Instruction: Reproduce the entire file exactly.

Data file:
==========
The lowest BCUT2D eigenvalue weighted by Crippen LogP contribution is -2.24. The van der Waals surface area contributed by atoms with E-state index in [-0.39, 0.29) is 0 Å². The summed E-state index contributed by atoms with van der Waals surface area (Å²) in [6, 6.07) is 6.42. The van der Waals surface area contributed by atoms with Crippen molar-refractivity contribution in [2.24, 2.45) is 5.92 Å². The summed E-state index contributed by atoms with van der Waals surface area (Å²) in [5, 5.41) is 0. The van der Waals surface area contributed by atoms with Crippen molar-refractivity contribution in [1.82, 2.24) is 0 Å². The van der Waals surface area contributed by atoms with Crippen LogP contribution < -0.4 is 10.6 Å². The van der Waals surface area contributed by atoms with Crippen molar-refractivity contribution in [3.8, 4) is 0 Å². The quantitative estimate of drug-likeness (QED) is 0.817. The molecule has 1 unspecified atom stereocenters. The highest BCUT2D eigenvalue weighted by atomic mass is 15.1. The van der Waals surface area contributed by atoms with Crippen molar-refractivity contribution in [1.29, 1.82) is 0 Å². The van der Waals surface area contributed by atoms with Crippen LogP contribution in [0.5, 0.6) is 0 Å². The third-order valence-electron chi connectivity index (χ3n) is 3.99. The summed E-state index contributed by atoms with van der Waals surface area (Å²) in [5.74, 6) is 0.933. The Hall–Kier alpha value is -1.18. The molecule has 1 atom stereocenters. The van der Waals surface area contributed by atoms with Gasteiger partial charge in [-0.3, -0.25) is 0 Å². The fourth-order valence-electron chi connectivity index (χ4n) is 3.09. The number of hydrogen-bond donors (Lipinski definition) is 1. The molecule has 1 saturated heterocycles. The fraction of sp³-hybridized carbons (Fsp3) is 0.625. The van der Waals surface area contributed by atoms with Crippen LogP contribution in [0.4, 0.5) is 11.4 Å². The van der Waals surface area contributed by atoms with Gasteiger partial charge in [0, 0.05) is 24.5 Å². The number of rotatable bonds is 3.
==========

The lowest BCUT2D eigenvalue weighted by Crippen LogP contribution is -2.24. The van der Waals surface area contributed by atoms with E-state index in [-0.39, 0.29) is 0 Å². The summed E-state index contributed by atoms with van der Waals surface area (Å²) in [6, 6.07) is 6.42. The van der Waals surface area contributed by atoms with Crippen molar-refractivity contribution in [2.24, 2.45) is 5.92 Å². The summed E-state index contributed by atoms with van der Waals surface area (Å²) in [5, 5.41) is 0. The van der Waals surface area contributed by atoms with Crippen molar-refractivity contribution in [1.82, 2.24) is 0 Å². The van der Waals surface area contributed by atoms with Crippen LogP contribution < -0.4 is 10.6 Å². The van der Waals surface area contributed by atoms with Crippen molar-refractivity contribution in [3.8, 4) is 0 Å². The quantitative estimate of drug-likeness (QED) is 0.817. The molecule has 1 unspecified atom stereocenters. The highest BCUT2D eigenvalue weighted by atomic mass is 15.1. The van der Waals surface area contributed by atoms with Crippen molar-refractivity contribution in [1.29, 1.82) is 0 Å². The van der Waals surface area contributed by atoms with Crippen LogP contribution in [0.5, 0.6) is 0 Å². The third-order valence-electron chi connectivity index (χ3n) is 3.99. The summed E-state index contributed by atoms with van der Waals surface area (Å²) in [5.74, 6) is 0.933. The Hall–Kier alpha value is -1.18. The molecule has 1 atom stereocenters. The van der Waals surface area contributed by atoms with Gasteiger partial charge in [-0.3, -0.25) is 0 Å². The fourth-order valence-electron chi connectivity index (χ4n) is 3.09. The number of hydrogen-bond donors (Lipinski definition) is 1. The molecule has 1 saturated heterocycles. The fraction of sp³-hybridized carbons (Fsp3) is 0.625. The van der Waals surface area contributed by atoms with Crippen LogP contribution in [0.4, 0.5) is 11.4 Å². The van der Waals surface area contributed by atoms with Gasteiger partial charge in [0, 0.05) is 24.5 Å². The number of rotatable bonds is 3.